HOWARD, Hon. William (c.1674-1701).

Published in The History of Parliament: the House of Commons 1690-1715, ed. D. Hayton, E. Cruickshanks, S. Handley, 2002
Available from Boydell and Brewer



1695 - 1700
24 Jan. - 18 July 1701

Family and Education

b. c.1674, 3rd but 2nd surv. s. of Edward Howard†, 2nd Earl of Carlisle; bro. of Charles Howard*, Visct. Morpeth, 3rd Earl of Carlisle.  educ. Pembroke, Oxf. matric. 19 May 1693, aged 18. unm.1

Offices Held


Returned for Carlisle in 1695 on the interest of his brother, Lord Carlisle, Howard was forecast in January 1696 as likely to support the Court on the proposed council of trade, signed the Association, and in March voted for fixing the price of guineas at 22s. In the following session he voted, on 25 Nov. 1696, against the attainder of his maternal uncle Sir John Fenwick†, but thereafter he was almost wholly absent from the House. On 27 Jan. 1697 a motion that Howard be sent for into custody for being absent at a call of the House was defeated without a division. In June he was granted a pass to go to Holland, and did not return from the Continent for nearly three years. He was nevertheless re-elected in 1698, a comparison of the old and new Commons classing him as a Court supporter but marking him as ‘absent’. This was borne out in November when Lord Carlisle informed Howard’s fellow Carlisle Member James Lowther* that Howard ‘would not be back this session’ and asked Lowther to make Howard’s excuses to the Commons. On 7 Mar. 1699 his name was included on a list of Members who had not attended the session, but who were excused either for reasons of sickness or being beyond the seas, and on 30 Mar. he was granted leave of absence on the grounds of ill-health. Howard remained on the Continent throughout 1699 and 1700, but his prolonged stay abroad did not prevent his return for both Northumberland and Morpeth at the first 1701 election. Howard’s cousin Philip Howard* had travelled to France in an attempt to persuade him to return to England, but his endeavours were unsuccessful and Howard notified the Commons by a letter to the Speaker of his intention to sit for Northumberland. This was presented to the House on 7 Mar. 1701 and prompted the appointment of a committee to examine precedents for Members persistently absent abroad, and it was not until Howard returned from France and appeared before the Commons on 19 May that his election was settled and a writ issued for a new election at Morpeth. Howard’s lengthy sojourn abroad had been occasioned by poor health due to consumption, and his return to England had fatal consequences, as was detailed in the memoirs of an Anglican clergyman:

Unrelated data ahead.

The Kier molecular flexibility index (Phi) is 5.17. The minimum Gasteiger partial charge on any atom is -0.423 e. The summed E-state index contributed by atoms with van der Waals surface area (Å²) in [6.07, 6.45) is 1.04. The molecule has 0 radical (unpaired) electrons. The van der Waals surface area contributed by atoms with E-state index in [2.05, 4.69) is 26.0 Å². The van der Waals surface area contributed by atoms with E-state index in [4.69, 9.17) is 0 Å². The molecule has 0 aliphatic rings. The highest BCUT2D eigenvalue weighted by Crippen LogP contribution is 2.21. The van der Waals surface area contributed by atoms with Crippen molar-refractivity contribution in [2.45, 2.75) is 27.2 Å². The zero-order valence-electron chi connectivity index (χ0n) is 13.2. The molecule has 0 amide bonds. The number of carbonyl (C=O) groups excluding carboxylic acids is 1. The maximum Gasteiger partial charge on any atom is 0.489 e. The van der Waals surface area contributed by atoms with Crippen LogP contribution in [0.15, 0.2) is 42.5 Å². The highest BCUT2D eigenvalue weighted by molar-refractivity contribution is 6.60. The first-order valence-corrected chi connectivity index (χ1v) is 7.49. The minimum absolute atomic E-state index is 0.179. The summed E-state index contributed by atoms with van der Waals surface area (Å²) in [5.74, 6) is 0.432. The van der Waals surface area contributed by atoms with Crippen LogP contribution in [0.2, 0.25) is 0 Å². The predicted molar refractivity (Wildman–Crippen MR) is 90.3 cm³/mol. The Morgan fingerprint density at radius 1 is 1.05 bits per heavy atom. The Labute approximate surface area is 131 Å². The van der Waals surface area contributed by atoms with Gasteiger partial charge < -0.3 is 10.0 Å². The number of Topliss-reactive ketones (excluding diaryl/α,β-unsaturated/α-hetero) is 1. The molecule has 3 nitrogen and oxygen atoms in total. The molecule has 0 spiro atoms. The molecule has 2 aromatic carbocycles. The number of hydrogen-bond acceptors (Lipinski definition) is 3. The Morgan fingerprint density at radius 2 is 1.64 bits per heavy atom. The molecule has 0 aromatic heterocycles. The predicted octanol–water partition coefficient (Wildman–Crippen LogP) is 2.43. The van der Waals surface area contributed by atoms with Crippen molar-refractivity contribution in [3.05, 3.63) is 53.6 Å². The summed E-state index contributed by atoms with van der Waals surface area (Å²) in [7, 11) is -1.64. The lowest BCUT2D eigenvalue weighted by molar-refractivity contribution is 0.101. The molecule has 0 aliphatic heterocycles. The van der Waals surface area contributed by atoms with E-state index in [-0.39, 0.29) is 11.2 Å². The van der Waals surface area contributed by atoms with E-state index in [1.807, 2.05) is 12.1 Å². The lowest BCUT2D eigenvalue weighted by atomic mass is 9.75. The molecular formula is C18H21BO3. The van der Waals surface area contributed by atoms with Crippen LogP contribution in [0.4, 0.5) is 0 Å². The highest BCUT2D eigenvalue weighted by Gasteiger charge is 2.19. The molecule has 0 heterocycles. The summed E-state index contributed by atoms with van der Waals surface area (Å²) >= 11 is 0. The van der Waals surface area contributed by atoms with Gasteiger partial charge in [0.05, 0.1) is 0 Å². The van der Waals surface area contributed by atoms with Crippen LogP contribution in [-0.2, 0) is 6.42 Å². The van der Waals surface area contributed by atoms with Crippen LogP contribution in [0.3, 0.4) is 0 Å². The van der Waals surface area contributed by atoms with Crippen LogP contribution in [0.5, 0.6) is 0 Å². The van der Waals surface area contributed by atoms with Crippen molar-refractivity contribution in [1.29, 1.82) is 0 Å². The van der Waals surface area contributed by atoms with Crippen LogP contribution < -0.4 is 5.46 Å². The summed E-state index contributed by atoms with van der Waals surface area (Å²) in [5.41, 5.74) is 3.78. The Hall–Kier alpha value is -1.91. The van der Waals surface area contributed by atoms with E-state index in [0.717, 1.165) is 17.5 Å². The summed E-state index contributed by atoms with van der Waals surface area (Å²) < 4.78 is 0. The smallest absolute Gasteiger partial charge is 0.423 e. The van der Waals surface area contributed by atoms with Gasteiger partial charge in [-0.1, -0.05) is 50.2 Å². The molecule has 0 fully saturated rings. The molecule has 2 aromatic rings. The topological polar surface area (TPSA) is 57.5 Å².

upon the breaking up of the House [Howard] went down into the north to the civility of his thanks and his due respects to the gentry of the country, and the inhabitants of Morpeth . . . but he was seized upon the road with the small pox, which he had contracted (unknown) in London and increased by travelling; this distemper proved so malignant, that meeting with a person of his weak and infirm constitution, it baffled all the skill of his physicians and killed him in a few days so that he died at an inn in Northampton.

Howard’s death occurred on 18 July and he was buried at Westminster Abbey six days later, leaving an estate thought to be worth £2,500 p.a. to his brother, the Earl of Carlisle.2

Ref Volumes: 1690-1715

Author: Eveline Cruickshanks


  • 1. Collins, Peerage, iii. 505.
  • 2. CSP Dom. 1697, p. 208; Cumbria RO (Carlisle), Lonsdale mss D/Lons/W2/2/1, James to Sir John Lowther, 2nd Bt. I*, 15 Nov. 1698; W2/2/3, same to same, 2 Sept., 5 Oct. 1700; W2/2/4, same to same, 2 Jan. 1700[–1], 13, 20 May, 22 July 1701; Add. 27440, ff. 154, 167; Westminster Abbey Reg. (Harl. Soc. x), 248; Luttrell, Brief Relation, v. 73; Post Boy, 19–22 July 1701.